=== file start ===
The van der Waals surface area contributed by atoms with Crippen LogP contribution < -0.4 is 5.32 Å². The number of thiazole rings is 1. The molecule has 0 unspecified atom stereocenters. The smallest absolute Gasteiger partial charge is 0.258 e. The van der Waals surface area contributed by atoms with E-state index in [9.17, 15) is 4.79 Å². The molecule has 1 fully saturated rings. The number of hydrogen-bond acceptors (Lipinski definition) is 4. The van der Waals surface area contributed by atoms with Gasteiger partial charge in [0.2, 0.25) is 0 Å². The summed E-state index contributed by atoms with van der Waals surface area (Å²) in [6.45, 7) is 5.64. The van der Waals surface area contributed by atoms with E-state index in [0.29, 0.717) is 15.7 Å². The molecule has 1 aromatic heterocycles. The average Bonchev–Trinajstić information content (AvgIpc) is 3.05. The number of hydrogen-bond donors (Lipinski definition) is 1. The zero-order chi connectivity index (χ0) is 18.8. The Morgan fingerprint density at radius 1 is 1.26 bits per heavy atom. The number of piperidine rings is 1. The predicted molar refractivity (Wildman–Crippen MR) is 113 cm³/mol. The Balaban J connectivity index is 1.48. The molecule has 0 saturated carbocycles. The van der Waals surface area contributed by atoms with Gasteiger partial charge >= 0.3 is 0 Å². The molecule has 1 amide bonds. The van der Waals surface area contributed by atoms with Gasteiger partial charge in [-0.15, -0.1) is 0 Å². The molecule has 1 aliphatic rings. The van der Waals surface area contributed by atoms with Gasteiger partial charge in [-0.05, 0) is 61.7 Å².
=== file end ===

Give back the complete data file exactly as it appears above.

The van der Waals surface area contributed by atoms with Crippen LogP contribution < -0.4 is 5.32 Å². The number of thiazole rings is 1. The molecule has 0 unspecified atom stereocenters. The smallest absolute Gasteiger partial charge is 0.258 e. The van der Waals surface area contributed by atoms with E-state index in [9.17, 15) is 4.79 Å². The molecule has 1 fully saturated rings. The number of hydrogen-bond acceptors (Lipinski definition) is 4. The van der Waals surface area contributed by atoms with Gasteiger partial charge in [0.2, 0.25) is 0 Å². The summed E-state index contributed by atoms with van der Waals surface area (Å²) in [6.45, 7) is 5.64. The van der Waals surface area contributed by atoms with E-state index in [0.29, 0.717) is 15.7 Å². The molecule has 1 aromatic heterocycles. The average Bonchev–Trinajstić information content (AvgIpc) is 3.05. The number of hydrogen-bond donors (Lipinski definition) is 1. The zero-order chi connectivity index (χ0) is 18.8. The Morgan fingerprint density at radius 1 is 1.26 bits per heavy atom. The number of piperidine rings is 1. The predicted molar refractivity (Wildman–Crippen MR) is 113 cm³/mol. The Balaban J connectivity index is 1.48. The molecule has 0 saturated carbocycles. The van der Waals surface area contributed by atoms with Gasteiger partial charge >= 0.3 is 0 Å². The molecule has 1 amide bonds. The van der Waals surface area contributed by atoms with Gasteiger partial charge in [-0.15, -0.1) is 0 Å². The molecule has 1 aliphatic rings. The van der Waals surface area contributed by atoms with Gasteiger partial charge in [-0.05, 0) is 61.7 Å².